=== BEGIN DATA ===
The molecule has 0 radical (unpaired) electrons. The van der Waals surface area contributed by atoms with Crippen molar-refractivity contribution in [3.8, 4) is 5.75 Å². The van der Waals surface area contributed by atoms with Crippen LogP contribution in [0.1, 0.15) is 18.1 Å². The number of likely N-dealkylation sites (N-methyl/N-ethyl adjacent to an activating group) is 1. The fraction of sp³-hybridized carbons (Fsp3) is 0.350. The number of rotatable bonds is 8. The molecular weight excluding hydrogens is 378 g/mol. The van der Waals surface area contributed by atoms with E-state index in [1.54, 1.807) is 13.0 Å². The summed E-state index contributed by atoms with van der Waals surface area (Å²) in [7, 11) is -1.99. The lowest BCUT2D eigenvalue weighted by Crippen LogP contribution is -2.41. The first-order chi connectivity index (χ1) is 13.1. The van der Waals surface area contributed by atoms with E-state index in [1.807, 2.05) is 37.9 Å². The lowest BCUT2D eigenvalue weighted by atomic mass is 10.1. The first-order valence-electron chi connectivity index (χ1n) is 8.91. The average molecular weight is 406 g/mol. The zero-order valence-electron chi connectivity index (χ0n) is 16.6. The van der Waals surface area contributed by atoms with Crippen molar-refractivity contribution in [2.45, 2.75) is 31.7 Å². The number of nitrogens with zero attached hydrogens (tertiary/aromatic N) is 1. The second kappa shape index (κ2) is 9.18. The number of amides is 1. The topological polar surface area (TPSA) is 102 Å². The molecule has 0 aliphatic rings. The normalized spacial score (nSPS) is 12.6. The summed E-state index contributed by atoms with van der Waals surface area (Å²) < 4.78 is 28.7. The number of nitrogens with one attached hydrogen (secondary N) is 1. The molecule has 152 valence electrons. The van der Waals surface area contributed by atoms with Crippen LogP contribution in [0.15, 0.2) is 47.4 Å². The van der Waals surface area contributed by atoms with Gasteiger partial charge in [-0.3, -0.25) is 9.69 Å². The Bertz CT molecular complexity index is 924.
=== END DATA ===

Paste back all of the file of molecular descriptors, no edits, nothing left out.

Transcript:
The molecule has 0 radical (unpaired) electrons. The van der Waals surface area contributed by atoms with Crippen molar-refractivity contribution in [3.8, 4) is 5.75 Å². The van der Waals surface area contributed by atoms with Crippen LogP contribution in [0.1, 0.15) is 18.1 Å². The number of likely N-dealkylation sites (N-methyl/N-ethyl adjacent to an activating group) is 1. The fraction of sp³-hybridized carbons (Fsp3) is 0.350. The number of rotatable bonds is 8. The molecular weight excluding hydrogens is 378 g/mol. The van der Waals surface area contributed by atoms with E-state index in [1.54, 1.807) is 13.0 Å². The summed E-state index contributed by atoms with van der Waals surface area (Å²) in [7, 11) is -1.99. The lowest BCUT2D eigenvalue weighted by Crippen LogP contribution is -2.41. The first-order chi connectivity index (χ1) is 13.1. The van der Waals surface area contributed by atoms with E-state index in [1.807, 2.05) is 37.9 Å². The lowest BCUT2D eigenvalue weighted by atomic mass is 10.1. The first-order valence-electron chi connectivity index (χ1n) is 8.91. The average molecular weight is 406 g/mol. The zero-order valence-electron chi connectivity index (χ0n) is 16.6. The van der Waals surface area contributed by atoms with Crippen molar-refractivity contribution in [2.45, 2.75) is 31.7 Å². The number of nitrogens with zero attached hydrogens (tertiary/aromatic N) is 1. The second kappa shape index (κ2) is 9.18. The number of amides is 1. The topological polar surface area (TPSA) is 102 Å². The molecule has 0 aliphatic rings. The normalized spacial score (nSPS) is 12.6. The summed E-state index contributed by atoms with van der Waals surface area (Å²) < 4.78 is 28.7. The number of nitrogens with one attached hydrogen (secondary N) is 1. The molecule has 152 valence electrons. The van der Waals surface area contributed by atoms with Crippen LogP contribution in [0.15, 0.2) is 47.4 Å². The van der Waals surface area contributed by atoms with Gasteiger partial charge in [-0.3, -0.25) is 9.69 Å². The Bertz CT molecular complexity index is 924.